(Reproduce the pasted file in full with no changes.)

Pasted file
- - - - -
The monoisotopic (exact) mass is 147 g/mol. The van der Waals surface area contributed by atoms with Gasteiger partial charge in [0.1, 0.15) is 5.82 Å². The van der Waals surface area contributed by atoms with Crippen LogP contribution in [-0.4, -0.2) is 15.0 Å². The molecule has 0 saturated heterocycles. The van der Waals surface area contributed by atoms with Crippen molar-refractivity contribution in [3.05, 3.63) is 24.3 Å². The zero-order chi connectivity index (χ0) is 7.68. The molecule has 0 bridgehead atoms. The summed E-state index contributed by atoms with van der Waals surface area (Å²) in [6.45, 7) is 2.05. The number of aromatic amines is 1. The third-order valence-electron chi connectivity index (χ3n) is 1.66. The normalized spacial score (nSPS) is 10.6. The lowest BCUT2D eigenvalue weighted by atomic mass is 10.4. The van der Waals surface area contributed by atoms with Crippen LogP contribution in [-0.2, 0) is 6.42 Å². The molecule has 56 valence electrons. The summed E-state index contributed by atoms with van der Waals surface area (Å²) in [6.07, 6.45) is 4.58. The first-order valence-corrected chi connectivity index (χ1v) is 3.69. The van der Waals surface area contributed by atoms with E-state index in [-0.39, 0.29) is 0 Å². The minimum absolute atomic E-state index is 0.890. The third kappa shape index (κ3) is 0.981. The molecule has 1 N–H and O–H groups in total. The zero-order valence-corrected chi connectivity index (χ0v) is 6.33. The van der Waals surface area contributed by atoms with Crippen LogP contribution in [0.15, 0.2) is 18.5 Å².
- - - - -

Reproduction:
The monoisotopic (exact) mass is 147 g/mol. The van der Waals surface area contributed by atoms with Gasteiger partial charge in [0.1, 0.15) is 5.82 Å². The van der Waals surface area contributed by atoms with Crippen LogP contribution in [-0.4, -0.2) is 15.0 Å². The molecule has 0 saturated heterocycles. The van der Waals surface area contributed by atoms with Crippen molar-refractivity contribution in [3.05, 3.63) is 24.3 Å². The zero-order chi connectivity index (χ0) is 7.68. The molecule has 0 bridgehead atoms. The summed E-state index contributed by atoms with van der Waals surface area (Å²) in [6.45, 7) is 2.05. The number of aromatic amines is 1. The third-order valence-electron chi connectivity index (χ3n) is 1.66. The normalized spacial score (nSPS) is 10.6. The lowest BCUT2D eigenvalue weighted by atomic mass is 10.4. The van der Waals surface area contributed by atoms with Crippen LogP contribution in [-0.2, 0) is 6.42 Å². The molecule has 56 valence electrons. The summed E-state index contributed by atoms with van der Waals surface area (Å²) in [6.07, 6.45) is 4.58. The first-order valence-corrected chi connectivity index (χ1v) is 3.69. The van der Waals surface area contributed by atoms with E-state index in [-0.39, 0.29) is 0 Å². The minimum absolute atomic E-state index is 0.890. The third kappa shape index (κ3) is 0.981. The molecule has 1 N–H and O–H groups in total. The zero-order valence-corrected chi connectivity index (χ0v) is 6.33. The van der Waals surface area contributed by atoms with Crippen LogP contribution in [0.15, 0.2) is 18.5 Å².